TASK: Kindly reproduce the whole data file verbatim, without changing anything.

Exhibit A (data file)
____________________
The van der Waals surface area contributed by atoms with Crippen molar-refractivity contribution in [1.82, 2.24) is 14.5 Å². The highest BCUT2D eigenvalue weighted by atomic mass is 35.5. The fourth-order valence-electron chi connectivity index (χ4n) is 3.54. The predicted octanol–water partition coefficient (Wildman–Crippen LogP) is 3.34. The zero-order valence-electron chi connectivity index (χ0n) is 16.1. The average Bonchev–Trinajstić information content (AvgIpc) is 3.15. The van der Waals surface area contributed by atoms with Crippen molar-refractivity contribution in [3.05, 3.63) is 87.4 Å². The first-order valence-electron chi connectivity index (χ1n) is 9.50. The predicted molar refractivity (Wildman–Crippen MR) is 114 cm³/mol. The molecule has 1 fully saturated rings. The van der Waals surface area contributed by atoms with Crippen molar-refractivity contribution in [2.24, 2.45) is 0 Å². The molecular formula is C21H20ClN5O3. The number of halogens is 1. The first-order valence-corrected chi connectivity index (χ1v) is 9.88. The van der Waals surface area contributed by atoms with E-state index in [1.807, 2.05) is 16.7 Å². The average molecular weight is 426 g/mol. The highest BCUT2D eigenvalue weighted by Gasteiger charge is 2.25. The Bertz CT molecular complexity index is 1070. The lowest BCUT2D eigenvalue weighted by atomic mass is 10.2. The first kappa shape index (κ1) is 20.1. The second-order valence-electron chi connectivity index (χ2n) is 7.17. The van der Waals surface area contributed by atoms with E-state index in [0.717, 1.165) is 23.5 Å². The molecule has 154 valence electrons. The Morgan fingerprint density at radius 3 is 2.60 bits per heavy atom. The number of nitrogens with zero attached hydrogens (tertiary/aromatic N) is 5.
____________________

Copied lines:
The van der Waals surface area contributed by atoms with Crippen molar-refractivity contribution in [1.82, 2.24) is 14.5 Å². The highest BCUT2D eigenvalue weighted by atomic mass is 35.5. The fourth-order valence-electron chi connectivity index (χ4n) is 3.54. The predicted octanol–water partition coefficient (Wildman–Crippen LogP) is 3.34. The zero-order valence-electron chi connectivity index (χ0n) is 16.1. The average Bonchev–Trinajstić information content (AvgIpc) is 3.15. The van der Waals surface area contributed by atoms with Crippen molar-refractivity contribution in [3.05, 3.63) is 87.4 Å². The first-order valence-electron chi connectivity index (χ1n) is 9.50. The predicted molar refractivity (Wildman–Crippen MR) is 114 cm³/mol. The molecule has 1 fully saturated rings. The van der Waals surface area contributed by atoms with Crippen molar-refractivity contribution in [2.24, 2.45) is 0 Å². The molecular formula is C21H20ClN5O3. The number of halogens is 1. The first-order valence-corrected chi connectivity index (χ1v) is 9.88. The van der Waals surface area contributed by atoms with E-state index in [1.807, 2.05) is 16.7 Å². The average molecular weight is 426 g/mol. The highest BCUT2D eigenvalue weighted by Gasteiger charge is 2.25. The Bertz CT molecular complexity index is 1070. The lowest BCUT2D eigenvalue weighted by atomic mass is 10.2. The first kappa shape index (κ1) is 20.1. The second-order valence-electron chi connectivity index (χ2n) is 7.17. The van der Waals surface area contributed by atoms with E-state index in [0.717, 1.165) is 23.5 Å². The molecule has 154 valence electrons. The Morgan fingerprint density at radius 3 is 2.60 bits per heavy atom. The number of nitrogens with zero attached hydrogens (tertiary/aromatic N) is 5.